The following equation is the Dividend Discount Model, also known as the 'Gordon Growth Model' or the 'Perpetuity with growth' equation.

### p_{0} = \frac{c_1}{r_{\text{eff}} - g_{\text{eff}}} ###

What is the discount rate '## r_\text{eff} ##' in this equation?

A 60-day Bank Accepted Bill has a face value of $1,000,000. The interest rate is 8% pa and there are 365 days in the year. What is its price now?

The below screenshot of Commonwealth Bank of Australia's (CBA) details were taken from the Google Finance website on 7 Nov 2014. Some information has been deliberately blanked out.

What was CBA's backwards-looking price-earnings ratio?

**Question 574** inflation, real and nominal returns and cash flows, NPV

What is the present value of a **nominal** payment of $100 in 5 years? The **real** discount rate is 10% pa and the inflation rate is 3% pa.

An equity index is currently at **5,000** points. The **2** year futures price is **5,400** points and the total required return is **8**% pa with continuous compounding. Each index point is worth $**25**.

What is the implied continuous dividend yield as a continuously compounded rate per annum?

A stock, a call, a put and a bond are available to trade. The call and put options' underlying asset is the stock they and have the same strike prices, ##K_T##.

You are currently **long** the **stock**. You want to **hedge** your long stock position without actually trading the stock. How would you do this?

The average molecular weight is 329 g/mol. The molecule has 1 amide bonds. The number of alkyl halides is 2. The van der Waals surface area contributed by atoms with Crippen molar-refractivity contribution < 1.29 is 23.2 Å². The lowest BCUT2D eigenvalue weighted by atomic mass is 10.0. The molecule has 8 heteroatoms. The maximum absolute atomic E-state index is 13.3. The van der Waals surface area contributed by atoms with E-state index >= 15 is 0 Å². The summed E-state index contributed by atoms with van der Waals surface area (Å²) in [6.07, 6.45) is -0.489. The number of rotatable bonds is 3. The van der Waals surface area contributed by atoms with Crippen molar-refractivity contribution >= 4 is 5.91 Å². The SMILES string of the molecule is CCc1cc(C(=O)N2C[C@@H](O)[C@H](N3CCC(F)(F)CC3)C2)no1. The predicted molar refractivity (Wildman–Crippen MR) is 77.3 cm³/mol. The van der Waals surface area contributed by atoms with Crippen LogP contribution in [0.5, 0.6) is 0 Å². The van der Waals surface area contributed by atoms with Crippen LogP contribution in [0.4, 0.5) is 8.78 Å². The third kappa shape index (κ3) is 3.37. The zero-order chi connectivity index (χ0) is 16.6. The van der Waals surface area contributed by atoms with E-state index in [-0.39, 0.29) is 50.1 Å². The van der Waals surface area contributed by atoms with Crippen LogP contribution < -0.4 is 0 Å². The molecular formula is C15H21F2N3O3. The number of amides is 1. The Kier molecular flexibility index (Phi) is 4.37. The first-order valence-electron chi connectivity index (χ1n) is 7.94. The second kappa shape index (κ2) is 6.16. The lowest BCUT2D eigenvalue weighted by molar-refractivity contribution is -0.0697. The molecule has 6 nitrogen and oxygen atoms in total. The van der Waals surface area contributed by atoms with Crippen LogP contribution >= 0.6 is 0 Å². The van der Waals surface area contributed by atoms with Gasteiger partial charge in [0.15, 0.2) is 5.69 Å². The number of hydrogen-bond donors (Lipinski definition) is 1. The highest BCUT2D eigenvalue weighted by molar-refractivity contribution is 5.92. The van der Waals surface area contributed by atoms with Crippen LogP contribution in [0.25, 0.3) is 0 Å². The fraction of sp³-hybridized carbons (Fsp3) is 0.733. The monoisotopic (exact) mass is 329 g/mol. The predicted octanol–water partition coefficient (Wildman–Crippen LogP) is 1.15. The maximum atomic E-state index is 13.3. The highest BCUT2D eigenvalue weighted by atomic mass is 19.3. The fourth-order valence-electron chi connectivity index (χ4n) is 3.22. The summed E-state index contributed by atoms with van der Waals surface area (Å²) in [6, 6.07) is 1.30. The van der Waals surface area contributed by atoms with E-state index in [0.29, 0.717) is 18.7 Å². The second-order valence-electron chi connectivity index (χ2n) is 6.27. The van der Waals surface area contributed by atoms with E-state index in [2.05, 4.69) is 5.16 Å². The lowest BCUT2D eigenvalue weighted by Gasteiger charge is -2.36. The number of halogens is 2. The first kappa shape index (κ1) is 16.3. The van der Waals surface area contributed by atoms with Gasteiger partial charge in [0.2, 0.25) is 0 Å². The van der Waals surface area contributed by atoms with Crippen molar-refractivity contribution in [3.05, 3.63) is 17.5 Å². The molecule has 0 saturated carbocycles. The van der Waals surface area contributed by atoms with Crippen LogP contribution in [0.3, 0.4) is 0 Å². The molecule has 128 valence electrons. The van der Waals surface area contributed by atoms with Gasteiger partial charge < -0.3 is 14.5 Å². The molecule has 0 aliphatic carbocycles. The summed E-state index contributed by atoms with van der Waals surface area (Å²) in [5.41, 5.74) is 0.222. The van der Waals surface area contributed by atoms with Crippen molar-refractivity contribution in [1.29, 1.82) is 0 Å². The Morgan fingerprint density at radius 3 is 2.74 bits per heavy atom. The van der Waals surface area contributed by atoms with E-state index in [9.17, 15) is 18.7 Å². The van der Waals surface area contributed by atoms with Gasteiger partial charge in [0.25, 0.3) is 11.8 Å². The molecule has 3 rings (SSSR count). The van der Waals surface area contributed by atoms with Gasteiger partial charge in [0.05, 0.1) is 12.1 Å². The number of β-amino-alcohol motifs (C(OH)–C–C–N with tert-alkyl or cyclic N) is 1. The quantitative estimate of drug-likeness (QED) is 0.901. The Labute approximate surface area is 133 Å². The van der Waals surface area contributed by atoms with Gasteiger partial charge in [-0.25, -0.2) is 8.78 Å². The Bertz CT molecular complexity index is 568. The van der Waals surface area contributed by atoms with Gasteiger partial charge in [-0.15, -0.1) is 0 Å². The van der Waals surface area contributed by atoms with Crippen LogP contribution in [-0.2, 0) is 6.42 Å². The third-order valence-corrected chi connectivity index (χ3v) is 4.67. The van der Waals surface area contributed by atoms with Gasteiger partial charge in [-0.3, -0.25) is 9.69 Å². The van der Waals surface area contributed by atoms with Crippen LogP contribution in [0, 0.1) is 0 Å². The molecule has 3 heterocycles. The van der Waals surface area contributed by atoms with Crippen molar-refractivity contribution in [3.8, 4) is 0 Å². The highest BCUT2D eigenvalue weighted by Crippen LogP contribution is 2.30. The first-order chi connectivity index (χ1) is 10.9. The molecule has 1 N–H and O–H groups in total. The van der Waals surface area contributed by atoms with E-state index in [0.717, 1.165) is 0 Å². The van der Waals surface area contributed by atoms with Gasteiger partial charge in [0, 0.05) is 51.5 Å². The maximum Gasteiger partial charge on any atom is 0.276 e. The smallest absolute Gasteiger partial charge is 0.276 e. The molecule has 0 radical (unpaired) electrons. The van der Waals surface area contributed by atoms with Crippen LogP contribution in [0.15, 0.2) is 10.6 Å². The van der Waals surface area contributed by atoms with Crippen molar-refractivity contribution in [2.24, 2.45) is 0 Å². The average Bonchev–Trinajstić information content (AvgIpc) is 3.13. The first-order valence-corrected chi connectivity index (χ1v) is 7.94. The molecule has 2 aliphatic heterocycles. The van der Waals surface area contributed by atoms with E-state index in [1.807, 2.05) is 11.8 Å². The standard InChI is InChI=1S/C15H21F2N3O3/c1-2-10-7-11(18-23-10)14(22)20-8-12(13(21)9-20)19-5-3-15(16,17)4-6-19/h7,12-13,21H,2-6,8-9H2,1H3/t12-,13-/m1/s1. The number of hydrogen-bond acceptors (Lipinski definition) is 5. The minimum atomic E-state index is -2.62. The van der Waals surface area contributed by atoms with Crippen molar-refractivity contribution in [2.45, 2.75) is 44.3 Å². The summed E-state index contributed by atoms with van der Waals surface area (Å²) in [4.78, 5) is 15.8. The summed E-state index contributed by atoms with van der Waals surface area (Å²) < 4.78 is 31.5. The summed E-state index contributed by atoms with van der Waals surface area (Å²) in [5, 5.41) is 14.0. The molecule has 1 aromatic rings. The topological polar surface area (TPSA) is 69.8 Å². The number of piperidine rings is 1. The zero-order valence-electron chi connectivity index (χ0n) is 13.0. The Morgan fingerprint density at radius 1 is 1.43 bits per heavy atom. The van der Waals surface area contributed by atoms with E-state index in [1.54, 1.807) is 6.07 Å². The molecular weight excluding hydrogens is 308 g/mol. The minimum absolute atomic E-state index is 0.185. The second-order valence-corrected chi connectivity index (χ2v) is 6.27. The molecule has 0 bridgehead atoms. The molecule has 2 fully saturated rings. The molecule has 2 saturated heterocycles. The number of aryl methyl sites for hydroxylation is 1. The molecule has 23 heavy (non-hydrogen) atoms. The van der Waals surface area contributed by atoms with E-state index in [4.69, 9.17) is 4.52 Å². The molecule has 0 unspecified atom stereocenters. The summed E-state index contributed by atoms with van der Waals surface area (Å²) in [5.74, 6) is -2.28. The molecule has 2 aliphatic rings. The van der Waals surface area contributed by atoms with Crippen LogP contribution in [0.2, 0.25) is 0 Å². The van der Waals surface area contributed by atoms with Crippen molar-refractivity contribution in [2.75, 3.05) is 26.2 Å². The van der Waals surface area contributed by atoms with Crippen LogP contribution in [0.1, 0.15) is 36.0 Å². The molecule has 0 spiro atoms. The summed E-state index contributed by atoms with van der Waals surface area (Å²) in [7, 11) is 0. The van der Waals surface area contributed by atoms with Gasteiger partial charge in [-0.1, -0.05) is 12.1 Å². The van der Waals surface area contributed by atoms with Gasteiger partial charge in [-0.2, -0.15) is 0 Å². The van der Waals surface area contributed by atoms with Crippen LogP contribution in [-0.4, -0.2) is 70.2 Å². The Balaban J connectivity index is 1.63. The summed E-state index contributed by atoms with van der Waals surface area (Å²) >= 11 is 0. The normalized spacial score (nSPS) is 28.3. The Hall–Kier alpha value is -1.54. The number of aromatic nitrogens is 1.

**Question 903** option, Black-Scholes-Merton option pricing, option on stock index

A **six** month European-style **call** option on the S&P500 stock index has a strike price of **2800** points.

The underlying S&P500 stock index currently trades at **2700** points, has a continuously compounded dividend yield of **2**% pa and a standard deviation of continuously compounded returns of **25**% pa.

The risk-free interest rate is **5**% pa continuously compounded.

Use the Black-Scholes-Merton formula to calculate the option price. The call option price now is:

**Question 954** option, at the money option

**Question 990** Multiples valuation, EV to EBITDA ratio, no explanation

A firm has 2 million shares, expected EBITDA at the end of this year of $200 million per annum, $100 million in cash (not included in EV) and its market debt-to-assets ratio is 1/3. (market assets = EV + cash). Next year’s expected dividend yield is 4% pa, the expected dividend growth rate is 2% pa, next year’s expected payout ratio is 40% and the corporate tax rate is 30%. Dividends are paid annually.

Similar firms have an EV/EBITDA ratio of 10.

The stock can be valued using the EV/EBITDA multiple, dividend discount model, Gordon growth model or PE multiple.

Which of the below statements is **NOT** correct based on an EV/EBITDA multiple valuation?